By John Forrester March 28, 2023
Why old school thinking?
For many years, a report from Govloop in the US writes, government agencies have applied a “hodgepodge of cyber-security strategies” to counter both internal and external risks. Many relied on firewalls to manage external activity and potential threats. In the end, the Govloop authors conclude that Legacy firewalls tend to be more concerned with activity attempting to penetrate their perimeter defenses and do not monitor internal activities within the local network.
Firewalls are also, according to the report, traditionally weak when it comes to blocking sensitive or personal information from leaving a network. They assume that everything coming from within their security perimeter is already authorized. Firewalls also can create bottle necks, funnelling online traffic into the system through fixed network points so packets can be verified. Unfortunately, these bottle necks tend to slow down networks and significantly impact their performance,
The publication of the executive order in May 2021 by the Biden administration with its focus having federal agencies move towards a Zero-Trust architecture and initiate a “never trust, always verify” approach for user identification ad authentication in government is an important step forward, according to the authors of this report, in dealing with the “evolving threat landscape” where legacy tools are no longer sufficient in meeting the variety of threats appearing in recent years . The Zero-Trust security approach is gaining popularity in Europe as a mainstream solution for implementing such a strategy. Forrester recently published a report highlighting the status of Zero Trust adoption in Europe. While these move towards a Zero-Trust Architecture and prioritizing an identity-based approach to security is certainly a much needed step forward, legacy systems are still around “because they have to be and are often at the centre of an agency’s operations”. Since legacy systems usually have a dedicated task of some kind, many agencies keep them around for a variety of reasons ranging from lack of a suitable replacement system to budgetary issues, to a fear of losing key data during a migration of data to other systems which could cripple the organisation .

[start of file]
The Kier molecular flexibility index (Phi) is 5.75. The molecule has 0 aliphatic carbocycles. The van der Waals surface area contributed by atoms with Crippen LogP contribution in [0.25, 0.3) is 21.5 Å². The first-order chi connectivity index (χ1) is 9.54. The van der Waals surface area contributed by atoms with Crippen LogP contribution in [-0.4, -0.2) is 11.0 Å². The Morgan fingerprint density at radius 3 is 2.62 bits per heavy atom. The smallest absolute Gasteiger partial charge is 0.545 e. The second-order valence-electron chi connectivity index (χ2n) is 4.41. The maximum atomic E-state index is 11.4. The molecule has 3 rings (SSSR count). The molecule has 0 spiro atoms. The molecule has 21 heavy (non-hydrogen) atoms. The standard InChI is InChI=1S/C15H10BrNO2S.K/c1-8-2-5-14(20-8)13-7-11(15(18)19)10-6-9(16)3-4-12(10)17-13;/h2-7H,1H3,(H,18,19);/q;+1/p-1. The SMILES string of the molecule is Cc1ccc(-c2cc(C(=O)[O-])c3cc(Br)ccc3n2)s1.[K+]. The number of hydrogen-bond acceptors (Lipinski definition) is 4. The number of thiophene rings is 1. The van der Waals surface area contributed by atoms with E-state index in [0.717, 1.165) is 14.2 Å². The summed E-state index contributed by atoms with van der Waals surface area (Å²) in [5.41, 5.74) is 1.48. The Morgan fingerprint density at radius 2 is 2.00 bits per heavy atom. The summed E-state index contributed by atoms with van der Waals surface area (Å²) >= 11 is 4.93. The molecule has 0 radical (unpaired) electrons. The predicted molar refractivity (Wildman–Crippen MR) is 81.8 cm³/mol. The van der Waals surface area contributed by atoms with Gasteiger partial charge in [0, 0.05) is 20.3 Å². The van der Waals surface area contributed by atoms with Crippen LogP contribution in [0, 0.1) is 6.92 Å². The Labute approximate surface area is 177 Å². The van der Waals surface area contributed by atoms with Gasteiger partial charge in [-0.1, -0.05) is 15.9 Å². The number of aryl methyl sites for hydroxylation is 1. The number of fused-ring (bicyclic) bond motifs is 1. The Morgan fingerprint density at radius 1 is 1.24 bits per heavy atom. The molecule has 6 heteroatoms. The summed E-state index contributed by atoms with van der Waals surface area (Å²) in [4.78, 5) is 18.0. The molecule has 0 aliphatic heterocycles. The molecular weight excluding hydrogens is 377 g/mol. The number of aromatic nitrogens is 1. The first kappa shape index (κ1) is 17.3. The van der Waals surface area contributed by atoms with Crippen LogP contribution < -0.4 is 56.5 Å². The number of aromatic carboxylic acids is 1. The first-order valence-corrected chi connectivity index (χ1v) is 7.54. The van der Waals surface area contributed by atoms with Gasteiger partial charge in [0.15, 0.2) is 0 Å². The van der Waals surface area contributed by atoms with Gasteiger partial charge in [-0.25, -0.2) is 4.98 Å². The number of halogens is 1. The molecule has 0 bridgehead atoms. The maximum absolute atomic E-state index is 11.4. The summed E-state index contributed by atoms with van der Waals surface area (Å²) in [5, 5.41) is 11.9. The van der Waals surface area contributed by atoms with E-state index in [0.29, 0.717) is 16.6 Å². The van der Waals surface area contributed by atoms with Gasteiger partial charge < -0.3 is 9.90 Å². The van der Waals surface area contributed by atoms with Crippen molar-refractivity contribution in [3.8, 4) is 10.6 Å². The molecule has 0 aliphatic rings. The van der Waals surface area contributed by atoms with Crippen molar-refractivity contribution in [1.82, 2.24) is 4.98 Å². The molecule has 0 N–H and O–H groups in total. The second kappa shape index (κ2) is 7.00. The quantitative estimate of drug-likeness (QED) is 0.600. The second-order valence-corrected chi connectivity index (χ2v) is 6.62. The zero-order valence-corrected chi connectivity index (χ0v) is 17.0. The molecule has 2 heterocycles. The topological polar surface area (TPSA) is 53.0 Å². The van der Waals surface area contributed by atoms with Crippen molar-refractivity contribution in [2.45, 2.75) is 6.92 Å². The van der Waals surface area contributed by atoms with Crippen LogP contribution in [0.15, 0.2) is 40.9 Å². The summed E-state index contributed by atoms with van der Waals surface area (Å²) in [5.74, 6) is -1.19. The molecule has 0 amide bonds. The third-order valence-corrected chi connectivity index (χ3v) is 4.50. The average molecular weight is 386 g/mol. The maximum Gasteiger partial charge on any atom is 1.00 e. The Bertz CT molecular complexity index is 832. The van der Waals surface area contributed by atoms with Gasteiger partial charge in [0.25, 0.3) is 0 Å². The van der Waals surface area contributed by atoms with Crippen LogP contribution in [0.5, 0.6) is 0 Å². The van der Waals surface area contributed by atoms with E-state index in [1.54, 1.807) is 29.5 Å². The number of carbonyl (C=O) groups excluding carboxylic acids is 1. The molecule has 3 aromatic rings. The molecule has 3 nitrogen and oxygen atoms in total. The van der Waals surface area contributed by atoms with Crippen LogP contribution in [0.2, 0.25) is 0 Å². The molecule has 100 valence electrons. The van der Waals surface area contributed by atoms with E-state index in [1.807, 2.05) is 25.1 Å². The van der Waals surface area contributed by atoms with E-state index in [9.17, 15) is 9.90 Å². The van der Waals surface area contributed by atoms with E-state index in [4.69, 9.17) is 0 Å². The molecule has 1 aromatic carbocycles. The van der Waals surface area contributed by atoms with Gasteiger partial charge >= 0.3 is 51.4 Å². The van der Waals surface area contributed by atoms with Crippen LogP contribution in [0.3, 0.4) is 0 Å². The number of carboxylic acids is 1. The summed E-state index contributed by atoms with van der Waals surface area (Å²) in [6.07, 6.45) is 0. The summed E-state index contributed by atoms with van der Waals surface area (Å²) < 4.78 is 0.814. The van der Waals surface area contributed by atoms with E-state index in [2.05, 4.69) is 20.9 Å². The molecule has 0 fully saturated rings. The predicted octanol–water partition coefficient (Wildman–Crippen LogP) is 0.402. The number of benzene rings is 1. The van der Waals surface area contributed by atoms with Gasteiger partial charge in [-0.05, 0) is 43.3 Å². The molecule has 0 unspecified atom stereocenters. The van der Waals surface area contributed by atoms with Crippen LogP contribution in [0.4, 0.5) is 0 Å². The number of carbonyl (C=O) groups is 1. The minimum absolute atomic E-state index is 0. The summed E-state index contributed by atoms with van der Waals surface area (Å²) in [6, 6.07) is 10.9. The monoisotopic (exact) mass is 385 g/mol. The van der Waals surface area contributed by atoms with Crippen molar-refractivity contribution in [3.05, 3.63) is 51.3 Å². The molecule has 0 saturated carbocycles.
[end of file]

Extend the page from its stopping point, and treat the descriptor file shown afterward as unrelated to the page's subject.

Undoubtedly, legacy systems need to be part of an organisation’s security risk programs. In particular, where possible knowledge of how to deal with a legacy system should be spread among as many employees as possible to minimize the effect of losing that one resource that manages the system. At a minimum, segregating legacy systems, both externally from the Internet and internally, will help lessen the risk of operating a legacy system .
As one blog posting put it, there are three main reasons for companies holding on for dear life to old technologies . First, the “if it ain’t broke don’t fix it” mindset. Sometimes the technology just works, and since it’s doing what is supposed to do, it’s cheaper and less time-consuming to keep it that way (many payroll systems were like this. They just keep going). Once and awhile the IT team has to deal with a couple of quirks, but that’s more manageable than having to train your team and migrate everything to a new system.
The second reason is what the blog called a “snowball effect”. The longer a system has been running, the more data it accumulates and the more it becomes a part of an organisation’s culture. This fact alone makes it less probable that an orgnisation would even think about replacing it.
The third reason has to do with bureaucracy. Banks and government agencies have been stuck with age-old systems because they are the ones that have been officially endorsed, tested time and again, and proven secure so they had been approved for those specific uses. Adopting new technologies would require a new approval process that could take years. Certainly, as the blog posting underscored, there is no “straight answer”. The more you stick to legacy hardware or software, the more expensive, however, it will be in the long run. In the meantime, since legacy systems often include software and services of a certain importance to an organisation, cyber security professionals should always include them in any eventual security risk assessment.